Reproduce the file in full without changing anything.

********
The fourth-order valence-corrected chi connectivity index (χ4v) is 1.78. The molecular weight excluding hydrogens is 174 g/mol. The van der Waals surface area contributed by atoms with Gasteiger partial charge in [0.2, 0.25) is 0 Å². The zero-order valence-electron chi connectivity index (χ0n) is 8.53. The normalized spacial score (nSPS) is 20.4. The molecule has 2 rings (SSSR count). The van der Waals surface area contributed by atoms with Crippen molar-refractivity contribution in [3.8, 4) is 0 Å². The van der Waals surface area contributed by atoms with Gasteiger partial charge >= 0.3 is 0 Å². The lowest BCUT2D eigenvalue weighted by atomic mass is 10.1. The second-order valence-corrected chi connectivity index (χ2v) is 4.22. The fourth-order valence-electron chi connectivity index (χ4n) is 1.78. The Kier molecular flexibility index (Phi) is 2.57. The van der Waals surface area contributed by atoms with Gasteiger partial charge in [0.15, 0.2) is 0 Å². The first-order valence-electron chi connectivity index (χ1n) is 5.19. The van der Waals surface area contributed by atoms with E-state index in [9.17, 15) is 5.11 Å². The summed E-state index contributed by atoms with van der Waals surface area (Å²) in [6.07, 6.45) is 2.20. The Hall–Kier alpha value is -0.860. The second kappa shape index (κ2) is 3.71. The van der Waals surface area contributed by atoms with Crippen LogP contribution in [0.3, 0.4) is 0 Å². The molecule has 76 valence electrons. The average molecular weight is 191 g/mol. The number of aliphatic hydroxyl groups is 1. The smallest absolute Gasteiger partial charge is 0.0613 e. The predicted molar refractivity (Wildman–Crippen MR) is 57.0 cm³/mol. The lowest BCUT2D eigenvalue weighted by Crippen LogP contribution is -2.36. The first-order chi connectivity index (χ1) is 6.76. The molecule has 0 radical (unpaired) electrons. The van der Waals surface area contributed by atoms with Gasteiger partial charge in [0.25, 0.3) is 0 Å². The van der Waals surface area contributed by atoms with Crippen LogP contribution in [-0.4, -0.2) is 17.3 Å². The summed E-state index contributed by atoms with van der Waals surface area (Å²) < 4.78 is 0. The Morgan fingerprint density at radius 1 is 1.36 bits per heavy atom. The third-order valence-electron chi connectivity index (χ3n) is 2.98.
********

The fourth-order valence-corrected chi connectivity index (χ4v) is 1.78. The molecular weight excluding hydrogens is 174 g/mol. The van der Waals surface area contributed by atoms with Gasteiger partial charge in [0.2, 0.25) is 0 Å². The zero-order valence-electron chi connectivity index (χ0n) is 8.53. The normalized spacial score (nSPS) is 20.4. The molecule has 2 rings (SSSR count). The van der Waals surface area contributed by atoms with Crippen molar-refractivity contribution in [3.8, 4) is 0 Å². The van der Waals surface area contributed by atoms with Gasteiger partial charge >= 0.3 is 0 Å². The lowest BCUT2D eigenvalue weighted by atomic mass is 10.1. The second-order valence-corrected chi connectivity index (χ2v) is 4.22. The fourth-order valence-electron chi connectivity index (χ4n) is 1.78. The Kier molecular flexibility index (Phi) is 2.57. The van der Waals surface area contributed by atoms with Gasteiger partial charge in [0.15, 0.2) is 0 Å². The first-order valence-electron chi connectivity index (χ1n) is 5.19. The van der Waals surface area contributed by atoms with E-state index in [9.17, 15) is 5.11 Å². The summed E-state index contributed by atoms with van der Waals surface area (Å²) in [6.07, 6.45) is 2.20. The Hall–Kier alpha value is -0.860. The second kappa shape index (κ2) is 3.71. The van der Waals surface area contributed by atoms with Crippen LogP contribution in [0.3, 0.4) is 0 Å². The molecule has 76 valence electrons. The average molecular weight is 191 g/mol. The number of aliphatic hydroxyl groups is 1. The smallest absolute Gasteiger partial charge is 0.0613 e. The predicted molar refractivity (Wildman–Crippen MR) is 57.0 cm³/mol. The lowest BCUT2D eigenvalue weighted by Crippen LogP contribution is -2.36. The first-order chi connectivity index (χ1) is 6.76. The molecule has 0 radical (unpaired) electrons. The van der Waals surface area contributed by atoms with Gasteiger partial charge in [0.25, 0.3) is 0 Å². The van der Waals surface area contributed by atoms with Crippen LogP contribution in [-0.4, -0.2) is 17.3 Å². The summed E-state index contributed by atoms with van der Waals surface area (Å²) < 4.78 is 0. The Morgan fingerprint density at radius 1 is 1.36 bits per heavy atom. The third-order valence-electron chi connectivity index (χ3n) is 2.98.